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What I’ve learned (and unlearned) about celebration.
At the beginning of 2012, the word “celebrate” chose me. After the dark days of 2010 and 2011, I needed a lightness, a sense of play, to permeate my life again. I realized that my celebratory go-to’s were to have a drink or throw a party, but drinking no longer held the same appeal and while an occasional shindig is fun, I wasn’t up for throwing one regularly.
I launched a daily celebration practice on Facebook and asked myself the following questions, promising to return through the year and answer them:
What does “celebrate” mean to me? (i.e. what counts as a celebration?)
What and how do I want to celebrate?
What is mindful celebration?
What happens when the thought of celebration makes me want to hurl dishes at the wall?
No one has called me on the fact that I didn’t answer these questions, so I’m outing myself here. Even after a year of daily celebrations, I’m not sure I have a handle on all the answers. Here’s what I know right now.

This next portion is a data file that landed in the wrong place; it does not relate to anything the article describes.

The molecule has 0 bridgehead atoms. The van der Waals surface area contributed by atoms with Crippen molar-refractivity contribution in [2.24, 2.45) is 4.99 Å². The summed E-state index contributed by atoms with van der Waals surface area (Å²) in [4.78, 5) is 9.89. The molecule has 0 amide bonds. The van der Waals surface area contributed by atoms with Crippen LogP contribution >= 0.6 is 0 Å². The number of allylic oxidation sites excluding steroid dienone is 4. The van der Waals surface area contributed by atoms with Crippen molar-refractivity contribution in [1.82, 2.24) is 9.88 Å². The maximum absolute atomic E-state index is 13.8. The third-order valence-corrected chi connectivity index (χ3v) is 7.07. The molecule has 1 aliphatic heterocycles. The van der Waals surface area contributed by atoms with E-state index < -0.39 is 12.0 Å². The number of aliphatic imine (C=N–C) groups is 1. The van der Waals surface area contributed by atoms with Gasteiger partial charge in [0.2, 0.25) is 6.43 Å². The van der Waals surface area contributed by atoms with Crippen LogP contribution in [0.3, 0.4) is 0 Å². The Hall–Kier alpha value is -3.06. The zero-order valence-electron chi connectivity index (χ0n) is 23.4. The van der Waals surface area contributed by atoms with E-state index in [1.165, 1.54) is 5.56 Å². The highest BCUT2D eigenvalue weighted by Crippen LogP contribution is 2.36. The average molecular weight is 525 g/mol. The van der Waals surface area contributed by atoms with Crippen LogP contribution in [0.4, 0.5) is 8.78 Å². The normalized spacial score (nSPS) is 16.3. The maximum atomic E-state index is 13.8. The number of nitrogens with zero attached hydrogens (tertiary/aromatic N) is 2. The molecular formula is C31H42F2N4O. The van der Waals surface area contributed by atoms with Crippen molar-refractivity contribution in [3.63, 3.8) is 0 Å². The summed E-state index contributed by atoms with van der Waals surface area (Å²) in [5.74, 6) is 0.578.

Celebration is simple. It’s available to us in each moment. All we have to do is reach for it…
Hugs. High fives. Holding hands. Candles in cupcakes or ‘tater tots or eggs over medium. Happy dancing anywhere and everywhere. Joy that fills your chest, parts your lips in a grin and makes you want to explode like a Katy Perry video. A toast (water is acceptable though something bubbly is preferable). An internal “holy sh*t”. A quiet nod. A suppressed smile or a shopping spree. A mouth-watering meal. A square of dark chocolate. A party for two or two hundred. A massage, a pedicure, a haircut. Jumping up and down like a 5 year old on Christmas morning even though you’re 41. A whispered prayer standing at the edge of the ocean, arms outstretched, face to the sun.
Celebration is what we make it. It’s an acknowledgment of the moment’s importance. Celebration is saying yes to life in all it’s messy glory and pausing long enough to tattoo that yes on your soul.
This Monday is the 3rd anniversary of our son Benjamin’s stillbirth. Even as I feel the familiar ache in my chest, and contemplate hurling a dish or two at the wall, I am loving and celebrating this spectacularly messy, wonderful life.